Leadership-India-
Sushil Jhangiani

Sushil Jhangiani

How will leadership change after Covid?

With the development of two vaccines and several others expected in the next few weeks or months, it finally looks as if there is light at the end of the long Covid tunnel. However, this deadly virus has left and continues to leave, a trail of disruption across every facet of the Indian business world. Its impact has highlighted the weaknesses and the strengths of large businesses in India, forcing leaders and companies to make critical changes to position themselves for long-term, future-ready success or face extinction.

Organisations across India, and globally, must comprehend that amongst all the ambiguity, there is one clear certainty – that when we go back to ‘normal’, things are going to be anything but. So, what could things look like? And how will this impact leadership in the ‘new normal’?

Here are five predictions:

  1. Clarity of vision and purpose will be even more important than before

We know that clarity of vision and meaningful work are both critical elements in keeping people engaged. In the world ahead, it looks likely that most people will adopt a hybrid model of working from home and in the office. As high as 88% of the workforce in India prefer to have the flexibility of working from home, and 69% believe their productivity has increased while working remotely, according to a survey by Sap Concur. Teams will meet each other less often, and the glue of engagement that physical meetings provide will be less. One way to make up for this will be through clarity of vision and purpose to keep people engaged, even when they’re alone at home.

  1. Real delegation and complete trust will be critical

Bosses will be unable to pseudo-delegate, i.e., delegate the task but keep the decision making, as they might have done pre-Covid. They will not meet their people often enough to continue with this mode of managing. The only way to get work done will be to delegate both task and decision making, and live with the outcome. This is going to mean completely trusting your people to have the competence to do things, and the value-set to deliver work in the way you want it done.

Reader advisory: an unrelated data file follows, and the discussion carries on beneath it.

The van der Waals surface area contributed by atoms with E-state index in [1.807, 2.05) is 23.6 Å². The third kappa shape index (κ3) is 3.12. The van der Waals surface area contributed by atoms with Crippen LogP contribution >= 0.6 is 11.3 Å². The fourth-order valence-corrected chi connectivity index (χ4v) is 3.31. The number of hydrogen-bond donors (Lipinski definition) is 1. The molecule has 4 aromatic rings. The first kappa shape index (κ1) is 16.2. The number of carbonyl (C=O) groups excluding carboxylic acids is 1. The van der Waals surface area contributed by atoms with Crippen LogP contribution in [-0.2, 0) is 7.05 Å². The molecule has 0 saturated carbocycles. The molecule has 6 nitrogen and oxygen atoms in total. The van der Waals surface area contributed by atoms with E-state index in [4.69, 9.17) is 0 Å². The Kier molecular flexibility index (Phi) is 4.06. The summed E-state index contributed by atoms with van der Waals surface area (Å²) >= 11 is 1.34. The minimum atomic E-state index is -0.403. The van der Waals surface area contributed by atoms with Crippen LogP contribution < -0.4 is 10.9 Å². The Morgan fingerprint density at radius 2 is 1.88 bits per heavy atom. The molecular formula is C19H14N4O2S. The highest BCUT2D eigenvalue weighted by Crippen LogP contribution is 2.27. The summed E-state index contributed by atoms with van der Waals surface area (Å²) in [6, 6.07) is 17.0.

1. Leaders will have the time and space to think strategically – with no nitty-gritty work to hide behind!

If decision making on tactical tasks is also going to be delegated, what are bosses going to do? They will have no choice but to spend their time focusing on strategy. There will be no crutch of ‘not having time to think of strategy because I’m so involved in the day to day work’. Many leaders will struggle with this since their source of professional identity- doing the work themselves- will be taken away. Some will falter, but overall leadership and organisations will be the better for it.

  1. Leaders will have to actively make space for the ‘soft’ and ‘difficult’ conversations to make up for the lack of ‘water cooler’ talk

A crucial part of engagement is the feeling of belonging. Pre-COVID, a lot of this came from having a coffee with a colleague or chatting at the water cooler. However, bosses will now have to ensure that this is achieved through specially engineered ‘soft’ conversations. These could become part of a regular conversation (spending the last 5 minutes of an online meeting or call catching up on how everyone is doing) or diarised for specific times. Either way, bosses who find these conversations difficult, or shy away from them, will have to actively embrace them going forward.

  1. With much-reduced travel, leaders will have to find ways to create time for themselves at home

One of the less talked about perks of travel is the forced time it gives leaders to spend with themselves. The more reflective leaders use this as a chance to rejuvenate and read while others use it to clear mounting emails. However this ‘down’ time is used, the general theme is to use those hours on the plane, or that evening in the hotel room to get back that feeling of being in control and keeping personal balance. This opportunity will be much reduced, so leaders will have to initiate rituals at home that allow them to find this space and use it to maintain their personal balance.

There will be other changes needed too by leaders in India and across the globe, some very apparent and others more subtle. Later we will talk about what it will take for leaders to cope with all of this.

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